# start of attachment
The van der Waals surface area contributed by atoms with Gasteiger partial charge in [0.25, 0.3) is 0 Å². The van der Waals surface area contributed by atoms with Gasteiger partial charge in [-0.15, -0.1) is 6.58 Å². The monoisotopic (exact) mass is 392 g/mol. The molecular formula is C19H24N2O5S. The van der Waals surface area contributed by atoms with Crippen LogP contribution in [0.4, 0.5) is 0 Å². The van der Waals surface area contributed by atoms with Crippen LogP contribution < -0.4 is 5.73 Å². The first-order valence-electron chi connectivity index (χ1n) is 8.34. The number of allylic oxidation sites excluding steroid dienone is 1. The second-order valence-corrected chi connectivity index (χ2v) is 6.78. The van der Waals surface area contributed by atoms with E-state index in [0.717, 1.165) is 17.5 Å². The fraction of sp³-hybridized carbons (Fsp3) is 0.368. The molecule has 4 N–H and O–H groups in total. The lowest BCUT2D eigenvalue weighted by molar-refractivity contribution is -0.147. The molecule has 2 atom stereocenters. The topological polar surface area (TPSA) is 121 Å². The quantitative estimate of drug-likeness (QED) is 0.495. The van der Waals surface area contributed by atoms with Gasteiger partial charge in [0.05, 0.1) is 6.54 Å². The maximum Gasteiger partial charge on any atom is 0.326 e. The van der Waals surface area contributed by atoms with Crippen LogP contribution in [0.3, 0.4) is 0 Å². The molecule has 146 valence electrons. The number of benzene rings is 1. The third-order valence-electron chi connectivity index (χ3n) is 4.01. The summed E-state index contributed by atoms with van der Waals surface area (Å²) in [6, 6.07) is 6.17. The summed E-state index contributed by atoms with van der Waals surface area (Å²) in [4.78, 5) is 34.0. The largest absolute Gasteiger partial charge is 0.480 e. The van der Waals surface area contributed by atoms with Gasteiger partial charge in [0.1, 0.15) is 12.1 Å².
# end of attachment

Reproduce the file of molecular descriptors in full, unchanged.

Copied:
The van der Waals surface area contributed by atoms with Gasteiger partial charge in [0.25, 0.3) is 0 Å². The van der Waals surface area contributed by atoms with Gasteiger partial charge in [-0.15, -0.1) is 6.58 Å². The monoisotopic (exact) mass is 392 g/mol. The molecular formula is C19H24N2O5S. The van der Waals surface area contributed by atoms with Crippen LogP contribution in [0.4, 0.5) is 0 Å². The van der Waals surface area contributed by atoms with Crippen LogP contribution < -0.4 is 5.73 Å². The first-order valence-electron chi connectivity index (χ1n) is 8.34. The number of allylic oxidation sites excluding steroid dienone is 1. The second-order valence-corrected chi connectivity index (χ2v) is 6.78. The van der Waals surface area contributed by atoms with E-state index in [0.717, 1.165) is 17.5 Å². The fraction of sp³-hybridized carbons (Fsp3) is 0.368. The molecule has 4 N–H and O–H groups in total. The lowest BCUT2D eigenvalue weighted by molar-refractivity contribution is -0.147. The molecule has 2 atom stereocenters. The topological polar surface area (TPSA) is 121 Å². The quantitative estimate of drug-likeness (QED) is 0.495. The van der Waals surface area contributed by atoms with Gasteiger partial charge in [0.05, 0.1) is 6.54 Å². The maximum Gasteiger partial charge on any atom is 0.326 e. The van der Waals surface area contributed by atoms with Crippen LogP contribution in [0.3, 0.4) is 0 Å². The molecule has 146 valence electrons. The number of benzene rings is 1. The third-order valence-electron chi connectivity index (χ3n) is 4.01. The summed E-state index contributed by atoms with van der Waals surface area (Å²) in [6, 6.07) is 6.17. The summed E-state index contributed by atoms with van der Waals surface area (Å²) in [4.78, 5) is 34.0. The largest absolute Gasteiger partial charge is 0.480 e. The van der Waals surface area contributed by atoms with Gasteiger partial charge in [0.1, 0.15) is 12.1 Å².